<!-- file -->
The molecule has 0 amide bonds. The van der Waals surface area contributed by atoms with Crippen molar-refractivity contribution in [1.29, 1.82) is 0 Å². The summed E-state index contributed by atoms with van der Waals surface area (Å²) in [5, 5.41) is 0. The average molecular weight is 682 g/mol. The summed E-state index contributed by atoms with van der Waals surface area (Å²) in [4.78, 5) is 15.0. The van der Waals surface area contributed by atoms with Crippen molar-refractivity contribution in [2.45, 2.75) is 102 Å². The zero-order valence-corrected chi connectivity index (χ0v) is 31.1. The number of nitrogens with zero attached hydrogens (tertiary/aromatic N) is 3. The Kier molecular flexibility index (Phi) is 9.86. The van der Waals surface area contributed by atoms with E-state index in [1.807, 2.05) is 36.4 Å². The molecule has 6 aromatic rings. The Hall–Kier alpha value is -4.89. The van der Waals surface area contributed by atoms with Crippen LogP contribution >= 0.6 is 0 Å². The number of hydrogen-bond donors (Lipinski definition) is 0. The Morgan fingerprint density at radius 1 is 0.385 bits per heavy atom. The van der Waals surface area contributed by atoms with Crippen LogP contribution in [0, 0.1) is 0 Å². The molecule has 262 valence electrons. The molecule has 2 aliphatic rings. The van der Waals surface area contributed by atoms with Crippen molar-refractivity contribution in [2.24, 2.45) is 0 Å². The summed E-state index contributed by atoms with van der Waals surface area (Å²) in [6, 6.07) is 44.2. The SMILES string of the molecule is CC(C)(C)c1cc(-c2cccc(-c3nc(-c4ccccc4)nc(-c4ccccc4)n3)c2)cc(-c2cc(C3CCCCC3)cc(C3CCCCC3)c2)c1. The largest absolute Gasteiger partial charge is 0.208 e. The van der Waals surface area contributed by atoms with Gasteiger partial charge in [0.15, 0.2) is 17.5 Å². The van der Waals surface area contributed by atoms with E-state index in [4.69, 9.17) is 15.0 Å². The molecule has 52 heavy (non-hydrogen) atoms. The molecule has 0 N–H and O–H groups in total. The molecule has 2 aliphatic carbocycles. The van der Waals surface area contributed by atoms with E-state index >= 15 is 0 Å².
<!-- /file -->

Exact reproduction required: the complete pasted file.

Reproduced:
The molecule has 0 amide bonds. The van der Waals surface area contributed by atoms with Crippen molar-refractivity contribution in [1.29, 1.82) is 0 Å². The summed E-state index contributed by atoms with van der Waals surface area (Å²) in [5, 5.41) is 0. The average molecular weight is 682 g/mol. The summed E-state index contributed by atoms with van der Waals surface area (Å²) in [4.78, 5) is 15.0. The van der Waals surface area contributed by atoms with Crippen molar-refractivity contribution in [2.45, 2.75) is 102 Å². The zero-order valence-corrected chi connectivity index (χ0v) is 31.1. The number of nitrogens with zero attached hydrogens (tertiary/aromatic N) is 3. The Kier molecular flexibility index (Phi) is 9.86. The van der Waals surface area contributed by atoms with E-state index in [1.807, 2.05) is 36.4 Å². The molecule has 6 aromatic rings. The Hall–Kier alpha value is -4.89. The van der Waals surface area contributed by atoms with Crippen LogP contribution >= 0.6 is 0 Å². The number of hydrogen-bond donors (Lipinski definition) is 0. The Morgan fingerprint density at radius 1 is 0.385 bits per heavy atom. The van der Waals surface area contributed by atoms with Crippen LogP contribution in [0, 0.1) is 0 Å². The molecule has 262 valence electrons. The molecule has 2 aliphatic rings. The van der Waals surface area contributed by atoms with Crippen molar-refractivity contribution in [2.24, 2.45) is 0 Å². The summed E-state index contributed by atoms with van der Waals surface area (Å²) in [6, 6.07) is 44.2. The SMILES string of the molecule is CC(C)(C)c1cc(-c2cccc(-c3nc(-c4ccccc4)nc(-c4ccccc4)n3)c2)cc(-c2cc(C3CCCCC3)cc(C3CCCCC3)c2)c1. The largest absolute Gasteiger partial charge is 0.208 e. The van der Waals surface area contributed by atoms with Gasteiger partial charge in [0.15, 0.2) is 17.5 Å². The van der Waals surface area contributed by atoms with E-state index in [4.69, 9.17) is 15.0 Å². The molecule has 52 heavy (non-hydrogen) atoms. The molecule has 0 N–H and O–H groups in total. The molecule has 2 aliphatic carbocycles. The van der Waals surface area contributed by atoms with E-state index >= 15 is 0 Å².